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The Asaba Massacre

In August 1967, at the onset of the Nigerian-Biafran War, Biafran forces crossed the Niger River (the then political demarcation between Biafra and Nigeria) and invaded and occupied towns and cities that sat on the western bank of the river, pushing the Nigerian army back to what is now Ondo State. The Nigerians soon counter-attacked and forced the Biafrans to retreat across the Niger and back into Biafra.

When the Nigerian forces reached Asaba (a non-Biafran town on the western bank of the Niger, in what is now Delta State), they began brutalizing the indigenes, raiding homes, and committing mass rapes and public executions, simply because they feared that the Asaba people, being Igbo, would be Biafran sympathizers. On October 7, 1967, the people of Asaba, seeking to reassure the Nigerian army of their allegiance to Nigeria, marched through their town arms-in-arms.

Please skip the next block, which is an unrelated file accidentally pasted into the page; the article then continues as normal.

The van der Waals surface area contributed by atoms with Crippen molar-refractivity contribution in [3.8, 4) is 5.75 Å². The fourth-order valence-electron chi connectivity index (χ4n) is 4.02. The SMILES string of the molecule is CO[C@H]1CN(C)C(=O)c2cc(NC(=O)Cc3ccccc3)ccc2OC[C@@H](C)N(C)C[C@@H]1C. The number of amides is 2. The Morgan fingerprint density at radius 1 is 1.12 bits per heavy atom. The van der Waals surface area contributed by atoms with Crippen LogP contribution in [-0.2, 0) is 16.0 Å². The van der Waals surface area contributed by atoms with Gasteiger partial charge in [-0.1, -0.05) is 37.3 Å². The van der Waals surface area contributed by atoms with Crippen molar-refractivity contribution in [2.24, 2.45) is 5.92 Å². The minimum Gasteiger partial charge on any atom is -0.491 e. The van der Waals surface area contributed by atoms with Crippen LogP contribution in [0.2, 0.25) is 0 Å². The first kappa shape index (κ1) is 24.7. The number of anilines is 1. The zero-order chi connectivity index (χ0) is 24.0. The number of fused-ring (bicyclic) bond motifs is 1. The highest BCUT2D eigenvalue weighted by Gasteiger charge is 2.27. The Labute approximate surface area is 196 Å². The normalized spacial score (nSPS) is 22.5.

When they reached their town square, they were surrounded and indiscriminately fired upon by Nigerian troops. On that day alone, several hundred innocent civilians were killed and their bodies dumped into mass graves. The events of that day are known as the "Asaba Massacre".#Igbohistory

heir bodies dumped into mass graves. The events of that day are known as the "Asaba Massacre".#Igbohistory



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